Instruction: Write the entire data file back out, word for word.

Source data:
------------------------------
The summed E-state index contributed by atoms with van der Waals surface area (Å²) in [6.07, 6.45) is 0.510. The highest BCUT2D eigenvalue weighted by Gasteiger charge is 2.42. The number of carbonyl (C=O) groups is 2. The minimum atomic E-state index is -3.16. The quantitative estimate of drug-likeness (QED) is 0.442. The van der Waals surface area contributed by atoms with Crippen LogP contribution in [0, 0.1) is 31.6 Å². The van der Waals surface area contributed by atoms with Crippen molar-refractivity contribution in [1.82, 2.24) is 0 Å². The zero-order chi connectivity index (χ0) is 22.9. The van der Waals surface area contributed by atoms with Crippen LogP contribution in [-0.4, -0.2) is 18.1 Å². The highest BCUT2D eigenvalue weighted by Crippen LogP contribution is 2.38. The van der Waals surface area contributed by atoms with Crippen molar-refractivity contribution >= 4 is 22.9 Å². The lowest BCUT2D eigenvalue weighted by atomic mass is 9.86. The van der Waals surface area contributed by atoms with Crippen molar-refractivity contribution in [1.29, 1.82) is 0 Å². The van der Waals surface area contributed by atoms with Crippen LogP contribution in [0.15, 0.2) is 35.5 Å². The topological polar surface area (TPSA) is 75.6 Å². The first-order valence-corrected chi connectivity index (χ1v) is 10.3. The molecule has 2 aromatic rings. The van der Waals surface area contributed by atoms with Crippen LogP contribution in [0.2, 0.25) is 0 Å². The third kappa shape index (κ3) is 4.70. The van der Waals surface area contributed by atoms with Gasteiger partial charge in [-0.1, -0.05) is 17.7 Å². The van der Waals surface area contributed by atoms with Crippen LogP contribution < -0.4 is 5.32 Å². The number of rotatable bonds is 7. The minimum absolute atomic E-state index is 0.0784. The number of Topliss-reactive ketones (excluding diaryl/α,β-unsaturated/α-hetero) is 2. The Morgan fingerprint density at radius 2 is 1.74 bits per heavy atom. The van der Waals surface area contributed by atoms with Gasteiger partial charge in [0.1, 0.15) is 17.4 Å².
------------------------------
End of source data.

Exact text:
The summed E-state index contributed by atoms with van der Waals surface area (Å²) in [6.07, 6.45) is 0.510. The highest BCUT2D eigenvalue weighted by Gasteiger charge is 2.42. The number of carbonyl (C=O) groups is 2. The minimum atomic E-state index is -3.16. The quantitative estimate of drug-likeness (QED) is 0.442. The van der Waals surface area contributed by atoms with Crippen LogP contribution in [0, 0.1) is 31.6 Å². The van der Waals surface area contributed by atoms with Crippen molar-refractivity contribution in [1.82, 2.24) is 0 Å². The zero-order chi connectivity index (χ0) is 22.9. The van der Waals surface area contributed by atoms with Crippen LogP contribution in [-0.4, -0.2) is 18.1 Å². The highest BCUT2D eigenvalue weighted by Crippen LogP contribution is 2.38. The van der Waals surface area contributed by atoms with Crippen molar-refractivity contribution >= 4 is 22.9 Å². The lowest BCUT2D eigenvalue weighted by atomic mass is 9.86. The van der Waals surface area contributed by atoms with Crippen molar-refractivity contribution in [1.29, 1.82) is 0 Å². The van der Waals surface area contributed by atoms with Crippen LogP contribution in [0.15, 0.2) is 35.5 Å². The topological polar surface area (TPSA) is 75.6 Å². The first-order valence-corrected chi connectivity index (χ1v) is 10.3. The molecule has 2 aromatic rings. The van der Waals surface area contributed by atoms with Crippen LogP contribution in [0.2, 0.25) is 0 Å². The third kappa shape index (κ3) is 4.70. The van der Waals surface area contributed by atoms with Gasteiger partial charge in [-0.1, -0.05) is 17.7 Å². The van der Waals surface area contributed by atoms with Crippen LogP contribution < -0.4 is 5.32 Å². The number of rotatable bonds is 7. The minimum absolute atomic E-state index is 0.0784. The number of Topliss-reactive ketones (excluding diaryl/α,β-unsaturated/α-hetero) is 2. The Morgan fingerprint density at radius 2 is 1.74 bits per heavy atom. The van der Waals surface area contributed by atoms with Gasteiger partial charge in [0.1, 0.15) is 17.4 Å².